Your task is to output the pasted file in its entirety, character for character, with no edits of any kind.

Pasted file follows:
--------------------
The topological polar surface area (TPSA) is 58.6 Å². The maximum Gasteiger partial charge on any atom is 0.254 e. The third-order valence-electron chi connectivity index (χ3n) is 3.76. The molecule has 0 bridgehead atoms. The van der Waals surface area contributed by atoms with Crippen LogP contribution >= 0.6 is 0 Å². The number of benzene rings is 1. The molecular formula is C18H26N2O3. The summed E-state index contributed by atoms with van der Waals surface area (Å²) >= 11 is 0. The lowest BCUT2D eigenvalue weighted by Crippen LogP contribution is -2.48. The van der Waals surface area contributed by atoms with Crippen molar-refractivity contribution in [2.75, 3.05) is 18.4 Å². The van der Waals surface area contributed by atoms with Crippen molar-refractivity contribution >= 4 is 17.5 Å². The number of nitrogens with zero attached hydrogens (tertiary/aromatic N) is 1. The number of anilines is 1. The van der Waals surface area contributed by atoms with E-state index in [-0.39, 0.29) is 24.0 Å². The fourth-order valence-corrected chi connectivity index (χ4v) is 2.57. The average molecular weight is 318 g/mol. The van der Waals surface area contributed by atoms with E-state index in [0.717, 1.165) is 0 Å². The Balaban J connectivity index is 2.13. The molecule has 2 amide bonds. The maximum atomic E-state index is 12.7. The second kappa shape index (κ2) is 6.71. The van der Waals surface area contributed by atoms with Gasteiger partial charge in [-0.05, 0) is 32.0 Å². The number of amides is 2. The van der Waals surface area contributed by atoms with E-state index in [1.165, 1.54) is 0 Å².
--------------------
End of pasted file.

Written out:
The topological polar surface area (TPSA) is 58.6 Å². The maximum Gasteiger partial charge on any atom is 0.254 e. The third-order valence-electron chi connectivity index (χ3n) is 3.76. The molecule has 0 bridgehead atoms. The van der Waals surface area contributed by atoms with Crippen LogP contribution >= 0.6 is 0 Å². The number of benzene rings is 1. The molecular formula is C18H26N2O3. The summed E-state index contributed by atoms with van der Waals surface area (Å²) >= 11 is 0. The lowest BCUT2D eigenvalue weighted by Crippen LogP contribution is -2.48. The van der Waals surface area contributed by atoms with Crippen molar-refractivity contribution in [2.75, 3.05) is 18.4 Å². The van der Waals surface area contributed by atoms with Crippen molar-refractivity contribution >= 4 is 17.5 Å². The number of nitrogens with zero attached hydrogens (tertiary/aromatic N) is 1. The number of anilines is 1. The van der Waals surface area contributed by atoms with E-state index in [-0.39, 0.29) is 24.0 Å². The fourth-order valence-corrected chi connectivity index (χ4v) is 2.57. The average molecular weight is 318 g/mol. The van der Waals surface area contributed by atoms with E-state index in [0.717, 1.165) is 0 Å². The Balaban J connectivity index is 2.13. The molecule has 2 amide bonds. The maximum atomic E-state index is 12.7. The second kappa shape index (κ2) is 6.71. The van der Waals surface area contributed by atoms with Gasteiger partial charge in [-0.05, 0) is 32.0 Å². The number of amides is 2. The van der Waals surface area contributed by atoms with E-state index in [1.165, 1.54) is 0 Å².